Daesh leader Al-Baghdadi appears in new propaganda video

Update Daesh leader Al-Baghdadi appears in new propaganda video
Abu Bakr Al-Baghdadi acknowledged in his first video appearance since 2014 that Daesh had lost the battle for Baghouz, which was captured last month by the Kurdish-led Syrian Democratic Forces. (AP Photo)
Updated 02 May 2019

Daesh leader Al-Baghdadi appears in new propaganda video

Daesh leader Al-Baghdadi appears in new propaganda video
  • It is unclear when the footage was filmed, but Baghdadi referred in the past tense to the months-long fight for Baghouz, Daesh’s final bastion in eastern Syria
  • Baghdadi, 47, had a long grey beard that appeared dyed with henna and spoke slowly, often pausing for several seconds in the middle of his sentences

BAGHDAD: The Daesh group’s leader Abu Bakr Al-Baghdadi made his first appearance in five years in a propaganda video released Monday, acknowledging his group's  defeat at Baghouz while threatening “revenge” attacks.
The world’s most wanted man was last seen in Mosul in 2014, announcing the birth of Daesh’s much-feared “caliphate” across swathes of Iraq and Syria.
In the video released Monday by the extremist group's propaganda wing, the man said to be Al-Baghdadi referred to the months-long fight for Daesh's final redoubt Baghouz, which ended in March.
“The battle for Baghouz is over,” he said, sitting cross-legged on a cushion and addressing three men whose faces have been blurred.
He referred to a string of Daesh defeats, including its onetime Iraqi capital Mosul and Sirte in Libya, but insisted the extremists had not “surrendered” territory.

In response to the video, a State Department spokesman said the US-led coalition against the group would fight across the world to "ensure an enduring defeat of these terrorists and that any leaders who remain are delivered the justice that they deserve."

The United States has a $25-million bounty on Al-Baghdadi’s head.
In a segment in which the man is not on camera, his voice described the April 21 Easter attacks in Sri Lanka, which killed 253 people and wounded nearly 500, as “vengeance for their brothers in Baghouz.”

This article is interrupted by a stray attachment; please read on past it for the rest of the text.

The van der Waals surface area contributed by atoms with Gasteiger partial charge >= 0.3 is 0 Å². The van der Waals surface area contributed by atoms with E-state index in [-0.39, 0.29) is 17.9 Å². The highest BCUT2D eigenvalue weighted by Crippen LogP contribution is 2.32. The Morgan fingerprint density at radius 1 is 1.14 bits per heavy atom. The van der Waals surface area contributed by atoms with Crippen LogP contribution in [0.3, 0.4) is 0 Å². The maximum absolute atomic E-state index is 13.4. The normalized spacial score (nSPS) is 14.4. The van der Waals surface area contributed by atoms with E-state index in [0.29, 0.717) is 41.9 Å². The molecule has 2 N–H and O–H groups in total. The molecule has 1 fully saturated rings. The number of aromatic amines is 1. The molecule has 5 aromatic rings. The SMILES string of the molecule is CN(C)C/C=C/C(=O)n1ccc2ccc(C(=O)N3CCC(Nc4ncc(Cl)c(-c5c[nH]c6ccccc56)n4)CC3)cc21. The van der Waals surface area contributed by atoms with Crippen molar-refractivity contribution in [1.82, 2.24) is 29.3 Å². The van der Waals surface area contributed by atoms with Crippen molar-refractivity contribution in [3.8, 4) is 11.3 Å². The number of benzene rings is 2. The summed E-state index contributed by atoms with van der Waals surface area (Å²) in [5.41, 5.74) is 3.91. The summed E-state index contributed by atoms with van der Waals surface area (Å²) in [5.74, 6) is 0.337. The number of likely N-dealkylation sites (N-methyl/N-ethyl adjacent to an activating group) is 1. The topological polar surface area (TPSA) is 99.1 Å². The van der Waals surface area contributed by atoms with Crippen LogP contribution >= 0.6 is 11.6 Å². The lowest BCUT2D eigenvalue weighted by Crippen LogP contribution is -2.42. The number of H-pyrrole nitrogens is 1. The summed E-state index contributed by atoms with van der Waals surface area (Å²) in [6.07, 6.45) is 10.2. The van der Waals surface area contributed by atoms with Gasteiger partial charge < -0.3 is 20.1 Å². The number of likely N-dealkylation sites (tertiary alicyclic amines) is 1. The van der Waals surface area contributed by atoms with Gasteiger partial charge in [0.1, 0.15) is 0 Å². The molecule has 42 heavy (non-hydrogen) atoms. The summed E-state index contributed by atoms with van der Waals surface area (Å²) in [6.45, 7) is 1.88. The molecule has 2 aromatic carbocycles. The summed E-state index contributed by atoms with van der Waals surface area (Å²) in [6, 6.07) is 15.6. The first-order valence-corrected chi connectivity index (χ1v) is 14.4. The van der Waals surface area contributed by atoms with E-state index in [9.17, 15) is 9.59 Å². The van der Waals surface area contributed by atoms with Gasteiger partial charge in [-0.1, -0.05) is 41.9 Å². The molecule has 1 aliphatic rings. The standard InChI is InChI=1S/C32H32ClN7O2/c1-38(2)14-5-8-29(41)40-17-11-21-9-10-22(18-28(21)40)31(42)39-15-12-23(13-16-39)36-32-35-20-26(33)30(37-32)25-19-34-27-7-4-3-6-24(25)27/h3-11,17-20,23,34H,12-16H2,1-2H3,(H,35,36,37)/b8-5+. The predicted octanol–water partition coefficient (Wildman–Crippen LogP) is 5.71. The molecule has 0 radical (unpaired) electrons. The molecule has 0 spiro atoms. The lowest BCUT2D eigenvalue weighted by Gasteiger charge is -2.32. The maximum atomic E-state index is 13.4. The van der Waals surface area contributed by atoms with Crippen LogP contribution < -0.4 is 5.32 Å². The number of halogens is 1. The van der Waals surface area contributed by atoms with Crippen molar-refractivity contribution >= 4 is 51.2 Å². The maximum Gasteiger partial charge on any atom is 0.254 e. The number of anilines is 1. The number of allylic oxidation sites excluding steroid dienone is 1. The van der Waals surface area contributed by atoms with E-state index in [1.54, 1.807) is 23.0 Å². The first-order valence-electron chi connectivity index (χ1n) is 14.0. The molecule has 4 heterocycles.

The man insisted Daesh’s operations against the West were part of a “long battle,” and that Daesh would continue to “take revenge” for members who had been killed.
“There will be more to come after this battle,” he said.
The speaker also referred encouragingly to popular protests in Sudan and Algeria, apparently to demonstrate the video was recent.
“The mention of places like Sri Lanka and Sudan are largely to timestamp the video, to show that it wasn’t created a long time ago,” said Amarnath Amarasingam, senior research fellow at the Institute for Strategic Dialogue.
He said the references to lost territory were also an effort to reshape Daesh’s narrative.
“Part of the importance of someone like him is to contextualize the defeat... to show that this was either an expected turn of events, or that it might be unfortunate but that it’s survivable,” Amarasingam told AFP.
The speaker appeared in a white-walled room lined with cushions, but it was unclear exactly where or when the footage was shot.
He had a long grey beard that appeared dyed with henna and spoke slowly, often pausing for several seconds in the middle of his sentences.
An older-model Kalashnikov assault rifle, similar to those seen in videos of Al-Qaeda former chief Osama bin Laden, leans against the wall behind him.
At the end of the video, he appeared to examine monthly reports of Daesh’s global activities, including in areas that have not been officially declared Daesh “provinces” yet.
The man in the 18-minute video was identified as Al-Baghdadi by both the SITE Intelligence Group, which tracks Daesh, and Hisham Al-Hashemi, an Iraqi expert on the group.